Reference : The link between number-space associations and visuospatial abilities depends on visu...
Scientific congresses, symposiums and conference proceedings : Poster
Social & behavioral sciences, psychology : Neurosciences & behavior
http://hdl.handle.net/10993/24314
The link between number-space associations and visuospatial abilities depends on visualization profile
English
Georges, Carrie mailto [University of Luxembourg > Faculty of Language and Literature, Humanities, Arts and Education (FLSHASE) > Education, Culture, Cognition and Society (ECCS) >]
Hoffmann, Danielle mailto [University of Luxembourg > Faculty of Language and Literature, Humanities, Arts and Education (FLSHASE) > Luxembourg Centre for Educational Testing (LUCET) >]
Schiltz, Christine mailto [University of Luxembourg > Faculty of Language and Literature, Humanities, Arts and Education (FLSHASE) > Education, Culture, Cognition and Society (ECCS) >]
Sep-2015
Yes
International
6th International Conference on Spatial Cognition
from 07-09-2015 to 11-09-2015
Rome
[en] Background:
Evidence for number-space associations comes from the spatial-numerical association of response-codes (SNARC) effect, consisting in faster RTs to small/large digits with the left/right hand respectively. However, the cognitive origin of the effect remains elusive. Previous studies suggested that it might depend on visuospatial processes, since individuals with better performances in 2D (but not 3D) mental rotation tasks displayed weaker number-space associations (Viarouge et al., 2014).
Aims:
Given the high inter-individual variability of number-space associations, we determined whether the SNARC effect always relies on visuospatial processes or whether its cognitive origin varies with visualization preferences.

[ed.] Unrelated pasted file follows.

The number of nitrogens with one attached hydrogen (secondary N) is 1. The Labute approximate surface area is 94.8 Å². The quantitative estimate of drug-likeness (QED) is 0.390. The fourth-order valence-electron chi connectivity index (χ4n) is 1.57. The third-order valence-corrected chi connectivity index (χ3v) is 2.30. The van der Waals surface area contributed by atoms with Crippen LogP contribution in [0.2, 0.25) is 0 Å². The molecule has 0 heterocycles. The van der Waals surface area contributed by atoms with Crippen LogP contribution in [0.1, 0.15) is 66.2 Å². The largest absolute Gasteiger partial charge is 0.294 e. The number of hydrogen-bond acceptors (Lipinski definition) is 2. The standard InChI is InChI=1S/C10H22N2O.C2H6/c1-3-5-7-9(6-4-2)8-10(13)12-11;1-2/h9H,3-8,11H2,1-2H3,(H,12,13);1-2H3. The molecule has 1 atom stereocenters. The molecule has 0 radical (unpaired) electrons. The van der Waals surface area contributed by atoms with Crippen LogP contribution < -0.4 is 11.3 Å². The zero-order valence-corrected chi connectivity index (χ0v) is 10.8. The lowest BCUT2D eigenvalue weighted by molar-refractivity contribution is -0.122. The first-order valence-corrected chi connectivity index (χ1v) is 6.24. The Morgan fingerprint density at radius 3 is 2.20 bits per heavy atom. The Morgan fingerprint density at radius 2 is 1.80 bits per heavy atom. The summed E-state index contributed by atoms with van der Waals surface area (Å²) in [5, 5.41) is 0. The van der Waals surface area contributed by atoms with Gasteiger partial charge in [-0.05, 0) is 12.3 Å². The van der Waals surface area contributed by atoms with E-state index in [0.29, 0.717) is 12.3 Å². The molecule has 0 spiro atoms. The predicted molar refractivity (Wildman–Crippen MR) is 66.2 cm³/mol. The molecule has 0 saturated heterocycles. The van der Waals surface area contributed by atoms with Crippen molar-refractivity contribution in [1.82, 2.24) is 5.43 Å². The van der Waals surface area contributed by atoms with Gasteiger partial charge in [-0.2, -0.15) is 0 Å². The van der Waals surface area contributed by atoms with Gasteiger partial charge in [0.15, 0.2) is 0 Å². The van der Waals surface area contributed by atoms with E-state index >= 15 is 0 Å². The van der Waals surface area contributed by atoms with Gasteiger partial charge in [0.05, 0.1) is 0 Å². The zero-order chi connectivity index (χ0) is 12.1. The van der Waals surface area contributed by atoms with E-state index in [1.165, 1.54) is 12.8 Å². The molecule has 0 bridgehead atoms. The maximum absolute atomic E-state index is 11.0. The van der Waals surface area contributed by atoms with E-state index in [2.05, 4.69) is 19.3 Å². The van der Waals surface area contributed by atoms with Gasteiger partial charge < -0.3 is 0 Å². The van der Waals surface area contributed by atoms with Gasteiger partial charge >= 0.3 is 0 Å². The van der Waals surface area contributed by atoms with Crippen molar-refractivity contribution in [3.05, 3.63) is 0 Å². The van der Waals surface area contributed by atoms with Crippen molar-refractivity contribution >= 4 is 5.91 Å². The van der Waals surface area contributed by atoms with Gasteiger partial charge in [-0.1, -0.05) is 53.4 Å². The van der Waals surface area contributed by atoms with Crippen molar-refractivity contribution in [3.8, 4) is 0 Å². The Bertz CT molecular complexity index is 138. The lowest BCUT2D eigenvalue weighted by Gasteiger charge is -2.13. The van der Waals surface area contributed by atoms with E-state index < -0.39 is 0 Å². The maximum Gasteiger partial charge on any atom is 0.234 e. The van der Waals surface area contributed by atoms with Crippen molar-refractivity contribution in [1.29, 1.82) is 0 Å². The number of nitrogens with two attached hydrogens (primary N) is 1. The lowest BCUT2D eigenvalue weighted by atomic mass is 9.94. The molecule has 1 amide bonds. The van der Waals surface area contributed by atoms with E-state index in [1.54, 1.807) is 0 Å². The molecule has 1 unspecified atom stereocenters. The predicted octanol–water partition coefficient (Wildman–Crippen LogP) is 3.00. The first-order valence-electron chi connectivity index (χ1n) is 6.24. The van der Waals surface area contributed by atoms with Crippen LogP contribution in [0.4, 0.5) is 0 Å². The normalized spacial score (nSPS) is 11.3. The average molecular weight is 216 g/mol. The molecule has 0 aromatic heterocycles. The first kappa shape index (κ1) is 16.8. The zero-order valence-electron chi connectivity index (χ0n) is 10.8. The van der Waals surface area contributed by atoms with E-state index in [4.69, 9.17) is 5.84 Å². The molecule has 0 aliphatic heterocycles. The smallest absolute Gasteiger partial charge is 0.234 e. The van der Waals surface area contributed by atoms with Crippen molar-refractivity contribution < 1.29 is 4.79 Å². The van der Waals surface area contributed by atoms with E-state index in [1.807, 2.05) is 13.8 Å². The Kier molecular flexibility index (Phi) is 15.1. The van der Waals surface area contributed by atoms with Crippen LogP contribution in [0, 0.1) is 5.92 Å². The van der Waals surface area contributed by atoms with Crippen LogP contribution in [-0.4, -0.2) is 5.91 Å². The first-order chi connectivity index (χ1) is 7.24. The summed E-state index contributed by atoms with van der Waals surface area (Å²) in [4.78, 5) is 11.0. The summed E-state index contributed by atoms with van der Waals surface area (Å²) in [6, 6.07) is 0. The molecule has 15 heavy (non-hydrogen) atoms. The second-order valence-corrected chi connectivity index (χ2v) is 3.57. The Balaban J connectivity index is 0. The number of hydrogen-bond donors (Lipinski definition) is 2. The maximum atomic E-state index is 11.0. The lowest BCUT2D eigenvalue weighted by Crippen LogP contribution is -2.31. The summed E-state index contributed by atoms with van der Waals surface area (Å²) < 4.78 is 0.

Method:
We distinguished between object-visualizers (n=42, 23 female, age=22.93) and spatial-visualizers (n=42, 15 female, age=23.9) using the Object-Spatial Imagery Questionnaire (Blajenkova et al., 2006). All participants performed the parity judgment task, a 2D visuospatial test and a 3D mental rotation task.
Results:
In object-visualizers, weaker SNARC slopes were associated with better performances in the 2D (r=0.46, p=0.004), but not 3D (r=-0.04, p=0.79) task, thereby replicating previous observations. Conversely, in spatial-visualizers, the performances in both visuospatial tasks were unrelated to the SNARC effect (2D: r=0.02, p=0.89; 3D: r=0.2, p=0.22).
Conclusions:
These findings suggest that in object-visualizers, number-space associations and 2D performances underlie common visuospatial processes. Conversely, in spatial-visualizers, number-space associations seem to result from cognitive mechanisms other than those recruited during the aforementioned visuospatial tasks (e.g., verbal-spatial coding mechanisms).
All in all, we were able to further unravel the mechanisms underlying number-space associations and could highlight visualization preferences as an additional explanation for the great inter-individual variability of the SNARC effect.
http://hdl.handle.net/10993/24314

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